Then I tell this story, which I find simple, which the director found simple, to the girls, the women I know, and they’re horrified, outraged, until I get to the heir-to-vast-wealth part. And they make a little sound in the back of their throats that sounds like ‘oh,’ and they tell me that maybe he didn’t mean it. Maybe he didn’t know better? Maybe the progeny of the very wealthy grew up differently, see the world differently.

And how is that okay? How is it charming or cute in the least?

Or is this one of those things that somewhere along the line everyone else seems to have learned? Everyone else but me.

bad things

“I’m sorry,” he said mid-sentence. “I just realized that you’re a really good person. I’m going to say goodnight now.” My back stiffened. I thought quietly for a moment, then asked him “What did you have in mind?” His eyes passed over my face, up from my chin past my hairline.

“You can’t do bad things to people and justify it by telling yourself they’re just bad people, had it coming.” He looked mournfully at me. “I think I can, actually.” He put his hands in his pockets. “I think I do on a regular basis. Will continue.” I shook my head. I have never been intrigued by inner demons not laid to rest.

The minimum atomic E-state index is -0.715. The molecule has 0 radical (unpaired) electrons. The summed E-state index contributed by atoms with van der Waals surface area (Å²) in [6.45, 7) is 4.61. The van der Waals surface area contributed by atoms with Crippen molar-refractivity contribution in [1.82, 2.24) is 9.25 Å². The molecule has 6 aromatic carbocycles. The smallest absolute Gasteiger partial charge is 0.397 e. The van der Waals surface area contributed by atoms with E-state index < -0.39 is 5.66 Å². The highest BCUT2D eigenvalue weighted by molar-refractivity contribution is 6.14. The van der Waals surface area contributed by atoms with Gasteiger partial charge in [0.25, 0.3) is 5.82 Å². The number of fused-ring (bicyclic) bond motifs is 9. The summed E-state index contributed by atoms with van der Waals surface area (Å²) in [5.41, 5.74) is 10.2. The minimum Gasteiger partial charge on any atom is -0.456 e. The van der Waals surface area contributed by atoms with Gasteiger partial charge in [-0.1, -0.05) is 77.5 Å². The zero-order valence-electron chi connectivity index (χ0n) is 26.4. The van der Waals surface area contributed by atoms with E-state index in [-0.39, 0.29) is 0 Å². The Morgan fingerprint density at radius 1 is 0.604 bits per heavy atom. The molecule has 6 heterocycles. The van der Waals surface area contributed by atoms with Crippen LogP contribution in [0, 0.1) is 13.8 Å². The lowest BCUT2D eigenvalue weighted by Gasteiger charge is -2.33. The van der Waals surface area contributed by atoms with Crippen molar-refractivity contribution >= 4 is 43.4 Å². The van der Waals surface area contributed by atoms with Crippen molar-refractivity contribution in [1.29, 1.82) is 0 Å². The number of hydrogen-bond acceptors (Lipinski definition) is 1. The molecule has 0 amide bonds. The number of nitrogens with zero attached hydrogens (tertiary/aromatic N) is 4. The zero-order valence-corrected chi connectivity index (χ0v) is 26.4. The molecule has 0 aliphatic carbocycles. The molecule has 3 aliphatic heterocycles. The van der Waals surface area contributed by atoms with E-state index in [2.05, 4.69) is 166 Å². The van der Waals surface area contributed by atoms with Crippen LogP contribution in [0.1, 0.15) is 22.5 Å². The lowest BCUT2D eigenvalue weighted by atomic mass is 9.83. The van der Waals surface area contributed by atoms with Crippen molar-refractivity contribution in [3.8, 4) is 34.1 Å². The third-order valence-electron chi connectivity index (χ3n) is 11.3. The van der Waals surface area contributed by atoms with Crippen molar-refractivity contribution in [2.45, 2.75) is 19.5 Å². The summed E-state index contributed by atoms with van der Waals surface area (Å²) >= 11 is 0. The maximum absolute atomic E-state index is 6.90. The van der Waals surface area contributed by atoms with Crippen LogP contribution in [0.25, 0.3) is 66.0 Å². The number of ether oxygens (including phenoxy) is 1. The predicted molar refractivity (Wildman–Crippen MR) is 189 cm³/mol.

Sometimes I still wish I could see him. Acting on that wish would be unconscionable, so I don’t think I’ll see him. No one ever runs into anyone else in this town. I don’t know why.

The thing about a married man – and this is when backs stiffen, lips press together, and the most stereotypical of judgmental looks are employed, because every decent American knows that you do not enter into anything with a married man. If it’s a friendship that got complicated, that slid from a very regular, happy place into a murky gray area where the intensity level was far too high – well, it won’t net you any sympathy. It’s a forgone conclusion that you – I – was a bad Lola.

But the thing about an unhappily married man, the thing you will not expect and most definitely have mixed feelings about, is the way in which he makes you the center of his universe. He is sad, after all, and he is just realizing that much of the little things he pinned his self-worth on are nothing more than mile markers, and will not comfort him when he is lost. And then you –

I should say I. Then I, without realizing it, became the thing that made him happy, the sole thing, and he gave me attention and moral support and we shared sandwiches. If there is anything which I can picture as the absolute of two happy people, it’s sharing sandwiches. When I understood what power I held in his life I shivered all over. I don’t like power, not even the word, and most certainly not the implications. I don’t like unhappiness either, and it’s a point of pride that I’ve always been the sort of person my friends know they can call in any sort of duress. By this time we spent so many of our daylight hours together – I was on a sabbatical from the preschool, pursuing another career entirely – that he’d become, in essence, my only friend.

I was halfway down the slope, and as yet had no idea.